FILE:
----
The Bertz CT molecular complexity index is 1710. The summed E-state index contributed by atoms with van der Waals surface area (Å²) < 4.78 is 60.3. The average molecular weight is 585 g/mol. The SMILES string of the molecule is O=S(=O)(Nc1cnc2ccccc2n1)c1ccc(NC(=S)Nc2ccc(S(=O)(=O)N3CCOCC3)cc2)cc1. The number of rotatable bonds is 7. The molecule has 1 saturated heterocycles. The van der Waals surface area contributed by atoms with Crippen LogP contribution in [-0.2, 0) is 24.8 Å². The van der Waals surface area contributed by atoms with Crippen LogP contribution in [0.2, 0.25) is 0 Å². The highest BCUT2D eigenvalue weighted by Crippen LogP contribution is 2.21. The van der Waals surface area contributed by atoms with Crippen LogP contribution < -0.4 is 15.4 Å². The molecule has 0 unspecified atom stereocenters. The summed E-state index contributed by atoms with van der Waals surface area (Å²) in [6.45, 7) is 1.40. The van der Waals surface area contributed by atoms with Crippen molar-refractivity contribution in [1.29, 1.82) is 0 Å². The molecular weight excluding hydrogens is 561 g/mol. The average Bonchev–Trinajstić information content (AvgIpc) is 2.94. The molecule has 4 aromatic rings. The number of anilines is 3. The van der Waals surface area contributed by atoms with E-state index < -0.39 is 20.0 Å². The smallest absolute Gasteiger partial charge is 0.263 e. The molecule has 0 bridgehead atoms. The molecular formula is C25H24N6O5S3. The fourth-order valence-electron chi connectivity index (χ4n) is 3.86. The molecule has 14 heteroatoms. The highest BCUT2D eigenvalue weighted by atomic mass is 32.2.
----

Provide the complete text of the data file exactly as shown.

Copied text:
The Bertz CT molecular complexity index is 1710. The summed E-state index contributed by atoms with van der Waals surface area (Å²) < 4.78 is 60.3. The average molecular weight is 585 g/mol. The SMILES string of the molecule is O=S(=O)(Nc1cnc2ccccc2n1)c1ccc(NC(=S)Nc2ccc(S(=O)(=O)N3CCOCC3)cc2)cc1. The number of rotatable bonds is 7. The molecule has 1 saturated heterocycles. The van der Waals surface area contributed by atoms with Crippen LogP contribution in [-0.2, 0) is 24.8 Å². The van der Waals surface area contributed by atoms with Crippen LogP contribution in [0.2, 0.25) is 0 Å². The highest BCUT2D eigenvalue weighted by Crippen LogP contribution is 2.21. The van der Waals surface area contributed by atoms with Crippen LogP contribution < -0.4 is 15.4 Å². The molecule has 0 unspecified atom stereocenters. The summed E-state index contributed by atoms with van der Waals surface area (Å²) in [6.45, 7) is 1.40. The van der Waals surface area contributed by atoms with Crippen molar-refractivity contribution in [1.29, 1.82) is 0 Å². The molecular weight excluding hydrogens is 561 g/mol. The average Bonchev–Trinajstić information content (AvgIpc) is 2.94. The molecule has 4 aromatic rings. The number of anilines is 3. The van der Waals surface area contributed by atoms with E-state index < -0.39 is 20.0 Å². The smallest absolute Gasteiger partial charge is 0.263 e. The molecule has 0 bridgehead atoms. The molecular formula is C25H24N6O5S3. The fourth-order valence-electron chi connectivity index (χ4n) is 3.86. The molecule has 14 heteroatoms. The highest BCUT2D eigenvalue weighted by atomic mass is 32.2.